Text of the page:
The Algarve stretches along the southern coast of Portugal. Over time, this region has been under the influence of the Mediterranean Sea and its people. It has approximately 5,000 km2 and is currently divided into 16 municipalities, which reveal the diversity and specificity of its territories. It has a population of roughly 450,000 inhabitants and its main economic activity is tourism.


The geographical territorial boundary of the Algarve corresponds to the space that belonged, in the 6th century, to the Visigoth provincial diocese and later, from the 8th to the 13th century, to the Kūra (Islamic province) of Ossónoba. The Umayyads also gave the Algarve a new design of urban space from which the historical areas of current cities are direct heirs. At the time, the urban centres of al-Andalus were organized around two poles: the citadel and the medina.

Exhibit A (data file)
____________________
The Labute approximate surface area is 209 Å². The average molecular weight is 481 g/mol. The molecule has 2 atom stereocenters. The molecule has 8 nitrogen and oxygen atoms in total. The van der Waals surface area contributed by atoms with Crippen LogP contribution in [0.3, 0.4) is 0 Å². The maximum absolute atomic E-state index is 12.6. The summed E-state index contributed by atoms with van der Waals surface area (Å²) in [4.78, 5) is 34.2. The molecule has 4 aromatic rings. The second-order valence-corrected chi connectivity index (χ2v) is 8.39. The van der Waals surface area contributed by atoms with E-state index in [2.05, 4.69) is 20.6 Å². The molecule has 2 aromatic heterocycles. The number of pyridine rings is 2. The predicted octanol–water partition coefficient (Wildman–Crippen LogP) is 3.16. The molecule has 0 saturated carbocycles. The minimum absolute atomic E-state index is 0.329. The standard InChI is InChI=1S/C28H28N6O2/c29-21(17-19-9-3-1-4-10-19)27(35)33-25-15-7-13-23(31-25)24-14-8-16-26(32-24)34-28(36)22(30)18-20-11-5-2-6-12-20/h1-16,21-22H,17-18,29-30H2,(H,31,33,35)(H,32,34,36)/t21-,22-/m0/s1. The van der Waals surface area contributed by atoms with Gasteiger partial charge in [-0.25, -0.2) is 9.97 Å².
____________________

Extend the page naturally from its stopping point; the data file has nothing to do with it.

Of the Umayyad legacy in the Algarve, it is worth highlighting the traces of urban walls and husun –sets of fortified palatines, property of clan groups that dominated the territory and its natural resources. Also noteworthy is the set of places of memory that, due to the absence of physical record, became a markedly immaterial heritage. In addition, there are a lot of archaeological remains, most of which are on display in the museums throughout the region.


The Umayyad Route in the Algarve is a journey through the ancient paths of the region, which includes fourteen locations which are among the most genuine and representative sites in terms of landscape and culture of the Algarve.


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